Thursday, October 25, 2012


David O. Russell
I was lucky enough to get a sneak peek at "Silver Linings Playbook" at the Chicago International Film Festival starring Bradley Cooper, Jennifer Lawrence, Robert DiNero, Jacki Weaver and Chris Tucker.  Not only did this high profile and talented cast pique my interest, but the director and writer of the screenplay, David O. Russell from "The Fighter," was a pull as well.  "Silver Linings Playbook" was based on the novel by Matthew Quick.  In the film, Cooper played a recently released mental patient with a propensity for violence who tried to get his life back in order with a little help from a friend, Jennifer Lawrence, who had "issues" of her own.

  The story line and character development of everyone in "Silver Linings Playbook" was complex.  Without giving too much away, this film dealt with Pat Solitano, an adult with Bipolar Disorder.  As Pat (Cooper) was released against medical advice from the mental institution in Baltimore after serving time for battery, he returned home to live with his parents, as a part of a court agreement.  Pat tried to focus on getting better with the sole purpose of getting his wife back.  As Pat went to therapy, and interacted with friends and family, we gained insight into Pat's life and those who surrounded him along with a new acquaintance, Tiffany, played by Jennifer Lawrence.  We also saw that no one is really "normal."  It's how far to the left or right of normal one can go before it interfered with living.  That's what happened to Pat.  We watched as his outbursts and difficulty with dealing with life in appropriate ways interfered with not just Pat's life, but his family's as well.  His mental illness tore apart and continued to tear apart the family.  But it wasn't all dark and depressing.  This movie took a serious disorder, showed it in its true light, but also found the humor within the reality of it.  Anyone who has dealt with a mental disability could relate to the various situations found in the film.  Finding that silver lining in any situation is how we can make things seem just a little bit better.  That's what Pat tried to do throughout the movie.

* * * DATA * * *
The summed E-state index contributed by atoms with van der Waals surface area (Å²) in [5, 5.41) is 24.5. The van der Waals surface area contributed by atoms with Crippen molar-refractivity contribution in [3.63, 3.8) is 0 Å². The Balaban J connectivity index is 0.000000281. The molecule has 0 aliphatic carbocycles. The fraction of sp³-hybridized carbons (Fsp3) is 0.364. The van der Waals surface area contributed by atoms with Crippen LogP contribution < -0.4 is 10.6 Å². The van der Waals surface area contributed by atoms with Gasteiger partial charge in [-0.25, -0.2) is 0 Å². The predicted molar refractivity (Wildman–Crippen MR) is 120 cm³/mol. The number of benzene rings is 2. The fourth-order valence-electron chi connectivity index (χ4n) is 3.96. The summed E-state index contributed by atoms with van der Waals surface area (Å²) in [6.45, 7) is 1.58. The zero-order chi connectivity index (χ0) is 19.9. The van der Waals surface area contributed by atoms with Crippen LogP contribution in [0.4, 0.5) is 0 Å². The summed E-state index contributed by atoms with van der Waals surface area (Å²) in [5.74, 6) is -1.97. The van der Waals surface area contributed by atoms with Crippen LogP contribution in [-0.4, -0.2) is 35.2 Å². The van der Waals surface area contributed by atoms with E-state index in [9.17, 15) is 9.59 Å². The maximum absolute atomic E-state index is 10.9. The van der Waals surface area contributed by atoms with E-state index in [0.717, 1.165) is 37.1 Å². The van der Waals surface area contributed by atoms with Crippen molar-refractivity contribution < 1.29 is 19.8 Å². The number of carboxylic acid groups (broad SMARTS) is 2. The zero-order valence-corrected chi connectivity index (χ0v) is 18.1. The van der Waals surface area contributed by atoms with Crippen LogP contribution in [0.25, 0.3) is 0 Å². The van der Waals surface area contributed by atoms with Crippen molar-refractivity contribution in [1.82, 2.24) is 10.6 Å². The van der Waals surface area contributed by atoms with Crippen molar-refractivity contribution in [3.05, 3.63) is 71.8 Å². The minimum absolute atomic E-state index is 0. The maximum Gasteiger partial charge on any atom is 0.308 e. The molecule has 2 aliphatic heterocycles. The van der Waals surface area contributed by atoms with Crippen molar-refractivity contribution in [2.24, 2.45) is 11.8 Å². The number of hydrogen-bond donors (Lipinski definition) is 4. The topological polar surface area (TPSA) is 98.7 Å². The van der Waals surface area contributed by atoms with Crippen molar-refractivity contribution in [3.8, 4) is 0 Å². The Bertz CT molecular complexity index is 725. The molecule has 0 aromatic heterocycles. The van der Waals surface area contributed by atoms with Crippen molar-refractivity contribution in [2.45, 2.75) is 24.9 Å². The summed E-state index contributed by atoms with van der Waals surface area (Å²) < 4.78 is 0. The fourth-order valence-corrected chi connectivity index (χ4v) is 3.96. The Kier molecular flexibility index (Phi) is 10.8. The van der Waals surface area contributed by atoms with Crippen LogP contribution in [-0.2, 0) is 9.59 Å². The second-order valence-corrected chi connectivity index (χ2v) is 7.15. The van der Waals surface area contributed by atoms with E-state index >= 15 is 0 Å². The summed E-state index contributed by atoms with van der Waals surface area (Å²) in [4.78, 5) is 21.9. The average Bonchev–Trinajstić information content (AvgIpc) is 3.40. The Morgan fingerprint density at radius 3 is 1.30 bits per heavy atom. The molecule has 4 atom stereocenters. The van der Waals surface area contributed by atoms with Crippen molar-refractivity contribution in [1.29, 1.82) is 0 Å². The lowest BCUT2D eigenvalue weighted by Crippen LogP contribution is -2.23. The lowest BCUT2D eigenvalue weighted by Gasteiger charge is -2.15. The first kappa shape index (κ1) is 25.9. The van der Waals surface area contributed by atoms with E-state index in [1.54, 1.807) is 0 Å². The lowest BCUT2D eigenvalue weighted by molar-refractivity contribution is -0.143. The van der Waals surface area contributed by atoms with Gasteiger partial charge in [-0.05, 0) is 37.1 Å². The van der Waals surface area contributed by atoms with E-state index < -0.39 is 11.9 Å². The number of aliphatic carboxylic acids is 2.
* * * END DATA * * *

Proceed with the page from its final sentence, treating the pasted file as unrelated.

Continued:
This film was carefully crafted and written with the utmost of care to develop meaningful and realistic characters full of love, depth, and humor.  Cooper's astute ability to portray an impulsive and inappropriate man with Bipolar Disorder who struggled with life was mind-boggling.  His frenetic tempo was contagious as I found my own breathing irregular and shallow as I watched him interact.  Lawrence was a great counterpart to Cooper, although, initially I thought she was too young.  She proved me wrong.  Her character also had issues which I encourage you to see for yourself, but she was the realistic balance that Cooper's character needed.  DeNiro, wrought with his issues as well, struggled with trying to help his son yet protect his family...a tough line to walk when you're dealing with an adult son.  And Weaver was  Every's just want everyone to be happy.  She loved her family and would do anything for her kids and no matter what the kids' ages, they will always be her kids.  Family.  It's our most treasured gift, but what do we do when that gift explodes?

"Silver Linings Playbook" was a wonderful story which addressed a serious topic.  Through the use of humor, we saw how one family dealt with the serious issue of Bipolar Disorder.  The numerous and overlapping side stories augmented the main story perfectly.  Sweet, funny, accurate, and deep are just a few words that come to mind when describing this film.  Cooper's performance took him to a place I hadn't seen him before.  DeNiro, Weaver, and Lawrence couldn't have been cast any better.  How wonderful to see a story unfold before your eyes which can take an close look at an uncomfortable issue and find a silver lining.


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